How can I remove myself from a joint lease on an apartment without paying a penalty cost?

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How can I remove myself from a joint lease on an apartment without paying a penalty cost?

I moved into an apartment 8 months ago with 2 roommates. Then 5 months ago II became engaged and moved in with my fiance. I offered my roommates to move in a 2 bedroom apartment in which I would pay for movers, new deposits, etc. However, 1 of the roommates was against my offer. Later, both roommates told me to give them a couple of months to find a new roommate to take over my portion of the rent but until then I still owed. Last week I met with the roommate who supported my decision and she told me that she had found my replacement. Yet, the other roommate did not want her to move because she simply does not want to cooperate.

Asked on April 27, 2012 under Real Estate Law, Texas

Answers:

SJZ, Member, New York Bar / FreeAdvice Contributing Attorney

Answered 9 years ago | Contributor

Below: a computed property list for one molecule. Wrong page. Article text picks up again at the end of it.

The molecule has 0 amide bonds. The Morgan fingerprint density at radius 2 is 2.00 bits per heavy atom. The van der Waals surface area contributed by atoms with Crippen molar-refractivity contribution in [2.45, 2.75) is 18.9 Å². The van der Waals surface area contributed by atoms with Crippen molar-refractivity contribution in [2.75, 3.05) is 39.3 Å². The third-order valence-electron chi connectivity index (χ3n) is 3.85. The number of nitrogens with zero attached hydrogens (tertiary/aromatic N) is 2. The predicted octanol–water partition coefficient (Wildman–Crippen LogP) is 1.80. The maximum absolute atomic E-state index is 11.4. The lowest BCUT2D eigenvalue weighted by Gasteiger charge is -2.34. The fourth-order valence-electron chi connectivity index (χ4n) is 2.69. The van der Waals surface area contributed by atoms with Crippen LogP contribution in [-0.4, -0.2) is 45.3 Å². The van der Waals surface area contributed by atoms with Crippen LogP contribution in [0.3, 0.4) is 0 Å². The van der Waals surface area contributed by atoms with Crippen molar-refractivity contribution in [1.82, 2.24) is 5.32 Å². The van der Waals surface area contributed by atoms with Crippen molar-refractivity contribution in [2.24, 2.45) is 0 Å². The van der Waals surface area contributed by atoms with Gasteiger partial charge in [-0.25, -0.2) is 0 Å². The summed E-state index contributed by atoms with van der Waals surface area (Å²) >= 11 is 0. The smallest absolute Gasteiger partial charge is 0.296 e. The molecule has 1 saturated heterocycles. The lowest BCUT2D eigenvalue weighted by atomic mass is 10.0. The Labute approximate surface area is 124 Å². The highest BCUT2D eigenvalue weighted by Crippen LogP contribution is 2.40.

Unfortunately, you cannot remove yourself from the lease without the consent or agreement of all other parties to the lease--including the landlord. That is, even if your roommates agreed to let you out of the lease, you could not escape your obligations under it unless the landlord, too, agreed; and since whether the other parties consent to allow you out of your contractual obligations (since that's what a lease is--a contract) is voluntary on their part, there is no way to make them allow you out. Even a single roommate or the landlord, if he or she does not agree, can prevent you from being removed from the lease. What you can do, if the lease does not restrict or prevent subletting, is could find a subtenant yourself who will rent from you; that way, you may still be on the lease, but you'll have an offset for your rental obligations. If the lease does not require roommate or landlord consent for a sublease, you would be able to do this even if the other parties objected.


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